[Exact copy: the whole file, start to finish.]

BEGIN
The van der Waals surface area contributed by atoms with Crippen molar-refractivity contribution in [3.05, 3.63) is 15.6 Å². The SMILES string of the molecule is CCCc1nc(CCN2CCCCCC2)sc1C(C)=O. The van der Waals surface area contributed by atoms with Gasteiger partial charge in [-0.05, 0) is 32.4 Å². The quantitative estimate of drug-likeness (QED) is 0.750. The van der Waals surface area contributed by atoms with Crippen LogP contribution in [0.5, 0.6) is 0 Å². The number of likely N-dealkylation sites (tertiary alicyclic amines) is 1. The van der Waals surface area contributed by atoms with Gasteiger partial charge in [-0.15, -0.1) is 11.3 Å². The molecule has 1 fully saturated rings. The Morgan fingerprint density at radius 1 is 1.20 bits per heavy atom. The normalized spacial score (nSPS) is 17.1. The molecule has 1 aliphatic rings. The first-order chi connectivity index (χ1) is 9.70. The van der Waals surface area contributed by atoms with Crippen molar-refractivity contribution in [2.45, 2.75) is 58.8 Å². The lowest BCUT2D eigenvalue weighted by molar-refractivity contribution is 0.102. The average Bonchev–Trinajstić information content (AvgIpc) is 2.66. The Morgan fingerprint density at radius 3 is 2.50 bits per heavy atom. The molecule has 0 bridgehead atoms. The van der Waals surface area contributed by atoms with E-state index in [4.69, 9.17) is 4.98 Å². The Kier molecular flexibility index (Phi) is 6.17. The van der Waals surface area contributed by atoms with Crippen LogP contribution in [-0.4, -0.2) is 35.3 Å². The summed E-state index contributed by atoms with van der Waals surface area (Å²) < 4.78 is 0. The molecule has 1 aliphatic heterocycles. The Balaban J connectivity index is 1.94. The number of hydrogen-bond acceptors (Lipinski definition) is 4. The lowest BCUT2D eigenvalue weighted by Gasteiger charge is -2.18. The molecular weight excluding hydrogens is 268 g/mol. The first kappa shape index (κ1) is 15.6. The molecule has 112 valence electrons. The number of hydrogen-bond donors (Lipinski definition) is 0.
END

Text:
The van der Waals surface area contributed by atoms with Crippen molar-refractivity contribution in [3.05, 3.63) is 15.6 Å². The SMILES string of the molecule is CCCc1nc(CCN2CCCCCC2)sc1C(C)=O. The van der Waals surface area contributed by atoms with Gasteiger partial charge in [-0.05, 0) is 32.4 Å². The quantitative estimate of drug-likeness (QED) is 0.750. The van der Waals surface area contributed by atoms with Crippen LogP contribution in [0.5, 0.6) is 0 Å². The number of likely N-dealkylation sites (tertiary alicyclic amines) is 1. The van der Waals surface area contributed by atoms with Gasteiger partial charge in [-0.15, -0.1) is 11.3 Å². The molecule has 1 fully saturated rings. The Morgan fingerprint density at radius 1 is 1.20 bits per heavy atom. The normalized spacial score (nSPS) is 17.1. The molecule has 1 aliphatic rings. The first-order chi connectivity index (χ1) is 9.70. The van der Waals surface area contributed by atoms with Crippen molar-refractivity contribution in [2.45, 2.75) is 58.8 Å². The lowest BCUT2D eigenvalue weighted by molar-refractivity contribution is 0.102. The average Bonchev–Trinajstić information content (AvgIpc) is 2.66. The Morgan fingerprint density at radius 3 is 2.50 bits per heavy atom. The molecule has 0 bridgehead atoms. The van der Waals surface area contributed by atoms with E-state index in [4.69, 9.17) is 4.98 Å². The Kier molecular flexibility index (Phi) is 6.17. The van der Waals surface area contributed by atoms with Crippen LogP contribution in [-0.4, -0.2) is 35.3 Å². The summed E-state index contributed by atoms with van der Waals surface area (Å²) < 4.78 is 0. The molecule has 1 aliphatic heterocycles. The Balaban J connectivity index is 1.94. The number of hydrogen-bond acceptors (Lipinski definition) is 4. The lowest BCUT2D eigenvalue weighted by Gasteiger charge is -2.18. The molecular weight excluding hydrogens is 268 g/mol. The first kappa shape index (κ1) is 15.6. The molecule has 112 valence electrons. The number of hydrogen-bond donors (Lipinski definition) is 0.